The significant role of produce workers and packaging versus COVID-19
Previously on The Produce News, I wrote an article entitled, Eliminating plastic can be risky, stressing, one of the most serious factors that can get out of control is contamination of the produce items.
Now we have a big challenge with the spread of the COVID-19 pandemic. Consumers are cautious of germs, and rightly so. They have become very suspicious of touching every item around them whether it be doorknobs, shopping cart handles, checkout counters, and especially picked over loose fruits and vegetables in the produce department, despite no current evidence to support the transmission of COVID-19 by food.
The world is transitioning through a period of extreme anxiety and confusion. The coronavirus outbreak has created distress and panic that nobody has ever seen before and is changing lifestyles faster than the virus is leaving its nasty footprint.
Supermarket workers are out there on the front lines, still doing their jobs for their communities. By no means is this an easy task, and store employees are doing marvelously racing to satisfy the needs of their customers.
I talked to many produce managers and store employees out in the trenches about the roles they play during these challenging times and what they are seeing and experiencing:
“All our bagged apples are sold out. Loose apples have slowed down a lot. I think they don’t want to touch anything that others touch.” — Gavin
“I see customers coughing and touching their noses while they shop. It makes working near them uncomfortable when seeing it.” — Maria
“As a cashier, I come face to face with customers only a couple feet away for eight hours and worry that someone may be contagious. We’re all touching and handling some loose produce as it comes across the checkout counter.” — Kathy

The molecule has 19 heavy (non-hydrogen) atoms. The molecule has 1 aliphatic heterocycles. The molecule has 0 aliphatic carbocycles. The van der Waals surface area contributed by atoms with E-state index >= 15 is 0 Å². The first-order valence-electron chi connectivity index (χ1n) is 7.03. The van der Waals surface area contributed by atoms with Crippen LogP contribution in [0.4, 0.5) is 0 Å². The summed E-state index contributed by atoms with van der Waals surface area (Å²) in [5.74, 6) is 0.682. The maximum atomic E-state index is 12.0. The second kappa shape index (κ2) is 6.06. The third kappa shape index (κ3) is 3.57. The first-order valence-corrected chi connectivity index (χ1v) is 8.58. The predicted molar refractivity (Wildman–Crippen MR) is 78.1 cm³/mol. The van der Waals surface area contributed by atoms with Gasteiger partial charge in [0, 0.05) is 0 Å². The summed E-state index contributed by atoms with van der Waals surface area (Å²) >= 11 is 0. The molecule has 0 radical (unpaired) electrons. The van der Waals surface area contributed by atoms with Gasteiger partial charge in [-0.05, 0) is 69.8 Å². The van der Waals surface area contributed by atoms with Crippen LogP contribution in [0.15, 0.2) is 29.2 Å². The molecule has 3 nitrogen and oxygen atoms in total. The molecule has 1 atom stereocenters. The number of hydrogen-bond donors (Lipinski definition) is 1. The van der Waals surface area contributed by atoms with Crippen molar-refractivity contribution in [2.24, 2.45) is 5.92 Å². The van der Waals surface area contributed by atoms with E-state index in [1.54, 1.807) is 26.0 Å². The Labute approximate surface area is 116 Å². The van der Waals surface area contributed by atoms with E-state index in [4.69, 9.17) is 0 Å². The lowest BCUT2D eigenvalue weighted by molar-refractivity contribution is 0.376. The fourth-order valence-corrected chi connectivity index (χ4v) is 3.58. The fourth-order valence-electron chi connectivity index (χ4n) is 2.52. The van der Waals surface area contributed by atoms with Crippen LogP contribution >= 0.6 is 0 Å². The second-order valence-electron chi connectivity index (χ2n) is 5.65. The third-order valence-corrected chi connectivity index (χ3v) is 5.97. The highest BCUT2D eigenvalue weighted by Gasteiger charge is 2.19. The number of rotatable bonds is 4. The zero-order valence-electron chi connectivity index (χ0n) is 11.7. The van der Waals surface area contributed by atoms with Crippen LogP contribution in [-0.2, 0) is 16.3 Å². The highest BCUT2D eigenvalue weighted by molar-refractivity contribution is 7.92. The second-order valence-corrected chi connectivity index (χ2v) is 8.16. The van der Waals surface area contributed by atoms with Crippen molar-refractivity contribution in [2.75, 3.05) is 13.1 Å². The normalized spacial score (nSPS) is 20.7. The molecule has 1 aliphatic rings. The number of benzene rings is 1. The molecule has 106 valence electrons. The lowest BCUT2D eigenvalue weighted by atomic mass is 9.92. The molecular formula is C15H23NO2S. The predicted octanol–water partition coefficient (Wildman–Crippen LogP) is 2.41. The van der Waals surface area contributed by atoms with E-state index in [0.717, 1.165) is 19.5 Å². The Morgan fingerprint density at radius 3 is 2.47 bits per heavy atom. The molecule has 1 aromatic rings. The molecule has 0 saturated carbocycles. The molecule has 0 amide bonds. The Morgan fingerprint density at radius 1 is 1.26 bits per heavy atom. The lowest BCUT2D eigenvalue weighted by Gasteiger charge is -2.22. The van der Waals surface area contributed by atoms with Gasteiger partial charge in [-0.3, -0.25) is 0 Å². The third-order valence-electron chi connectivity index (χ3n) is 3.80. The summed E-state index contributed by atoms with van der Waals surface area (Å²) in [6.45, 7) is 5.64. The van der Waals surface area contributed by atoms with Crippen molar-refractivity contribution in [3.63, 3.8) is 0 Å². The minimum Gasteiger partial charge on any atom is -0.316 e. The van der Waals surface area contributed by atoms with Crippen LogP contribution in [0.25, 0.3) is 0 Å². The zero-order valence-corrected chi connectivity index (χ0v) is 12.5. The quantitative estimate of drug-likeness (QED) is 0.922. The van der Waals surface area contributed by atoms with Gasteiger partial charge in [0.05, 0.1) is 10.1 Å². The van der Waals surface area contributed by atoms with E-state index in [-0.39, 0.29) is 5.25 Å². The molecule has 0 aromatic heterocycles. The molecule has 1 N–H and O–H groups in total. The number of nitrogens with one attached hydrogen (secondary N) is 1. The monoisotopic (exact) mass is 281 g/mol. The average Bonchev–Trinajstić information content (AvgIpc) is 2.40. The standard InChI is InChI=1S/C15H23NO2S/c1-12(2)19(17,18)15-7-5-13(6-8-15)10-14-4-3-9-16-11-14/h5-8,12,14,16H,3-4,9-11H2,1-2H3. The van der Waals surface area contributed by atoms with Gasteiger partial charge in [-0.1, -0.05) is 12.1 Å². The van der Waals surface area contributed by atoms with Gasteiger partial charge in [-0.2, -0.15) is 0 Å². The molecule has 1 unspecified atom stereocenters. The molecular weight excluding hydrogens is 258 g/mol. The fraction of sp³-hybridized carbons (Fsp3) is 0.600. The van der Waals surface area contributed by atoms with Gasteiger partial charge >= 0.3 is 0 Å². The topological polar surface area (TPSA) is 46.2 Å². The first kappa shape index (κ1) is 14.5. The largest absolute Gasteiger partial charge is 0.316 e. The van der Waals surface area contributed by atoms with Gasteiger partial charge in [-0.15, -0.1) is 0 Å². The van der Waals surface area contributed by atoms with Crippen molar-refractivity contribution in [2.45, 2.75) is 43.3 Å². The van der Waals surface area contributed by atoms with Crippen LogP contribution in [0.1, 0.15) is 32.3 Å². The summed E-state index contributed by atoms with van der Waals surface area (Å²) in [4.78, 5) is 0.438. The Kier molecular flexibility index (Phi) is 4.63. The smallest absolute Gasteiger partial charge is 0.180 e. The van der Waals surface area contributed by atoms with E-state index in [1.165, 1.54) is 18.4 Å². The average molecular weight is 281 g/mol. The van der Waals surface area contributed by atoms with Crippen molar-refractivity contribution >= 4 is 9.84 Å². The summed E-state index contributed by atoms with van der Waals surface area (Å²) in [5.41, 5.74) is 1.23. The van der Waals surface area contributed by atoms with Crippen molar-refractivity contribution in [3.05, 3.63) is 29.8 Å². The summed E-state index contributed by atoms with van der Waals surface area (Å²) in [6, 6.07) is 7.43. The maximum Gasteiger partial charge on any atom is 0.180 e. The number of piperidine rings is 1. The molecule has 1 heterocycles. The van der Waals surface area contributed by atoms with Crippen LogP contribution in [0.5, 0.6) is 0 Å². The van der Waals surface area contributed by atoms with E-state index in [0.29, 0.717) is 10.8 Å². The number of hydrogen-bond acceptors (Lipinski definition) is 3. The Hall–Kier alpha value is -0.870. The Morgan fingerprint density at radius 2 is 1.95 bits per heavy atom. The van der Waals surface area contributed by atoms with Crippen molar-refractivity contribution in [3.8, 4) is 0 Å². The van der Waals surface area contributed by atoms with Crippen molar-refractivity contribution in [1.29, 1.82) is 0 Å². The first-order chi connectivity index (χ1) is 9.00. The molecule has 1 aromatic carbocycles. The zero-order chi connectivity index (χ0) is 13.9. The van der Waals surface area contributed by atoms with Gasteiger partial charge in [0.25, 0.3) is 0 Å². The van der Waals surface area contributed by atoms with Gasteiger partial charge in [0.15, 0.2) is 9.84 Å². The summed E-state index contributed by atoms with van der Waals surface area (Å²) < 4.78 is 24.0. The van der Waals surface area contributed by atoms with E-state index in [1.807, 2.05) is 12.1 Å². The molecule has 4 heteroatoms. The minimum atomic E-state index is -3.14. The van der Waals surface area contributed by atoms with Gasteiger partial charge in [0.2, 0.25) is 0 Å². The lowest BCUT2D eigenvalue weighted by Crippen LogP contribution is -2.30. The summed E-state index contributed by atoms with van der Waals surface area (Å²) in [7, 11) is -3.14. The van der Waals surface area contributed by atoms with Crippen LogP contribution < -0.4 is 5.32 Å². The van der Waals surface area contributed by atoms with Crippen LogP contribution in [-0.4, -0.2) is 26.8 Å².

“The biggest seller in my produce department is potatoes. They are flying out as fast as we put them on display. People mostly buy the bags and only the bulk potatoes when the bags are sold out. Bagged onions get sold out fast, too.” — Henry
Once again, this is where packaging comes into play in a positive way. It protects the produce and acts as a safety measure against contamination. Packaging keeps the produce isolated from outside invasion of microbes.
A totally bulk produce department may leave many shoppers hesitant to buy certain items in fear that others rummaged through them. Such items are bulk mushrooms, bunched greens, tomatoes, loose green beans, broccoli crowns and the like. All are easily open to absorb microbes from touch.
Consumers are going through a huge frightening experience with the coronavirus attack. They have always trusted our industry’s food safety protocol. But they still have questions that concern them when it comes to food.
Is the U.S. food supply safe? Will there be enough food to go around? Will the grocery stores be closing? Is it safe buying fresh produce? Should I worry when I see empty shelves in the stores?
Many of these worrisome questions can be answered on the U.S. Food & Drug Administration website. Just inform your customers to click on https://www.fda.gov/ and check out the information on food and the COVID-19. There are a lot of detailed explanations and tips that can be learned.
And keep those produce displays well stocked with plenty of bagged and packaged produce items. Shoppers are in a huge rush to get in and out of the stores in a hurry more now than ever before. It’s a chore for them at a time like today. They want to pick up a produce item fast and head to the long lines at the checkouts, then home. Packages of produce make that part of their shopping much easier.
In the meantime, thank you to all the workers throughout the food industry and especially to my produce friends. Thank you for showing up at work each day and for braving through these tough times. Your hard work is part of the way we will defeat it.
Ron Pelger is the owner of RonProCon, a produce industry advisory firm. He is also a produce industry merchandising director and a freelance writer. He can be contacted at 775-843-2394 or by e-mail at [email protected]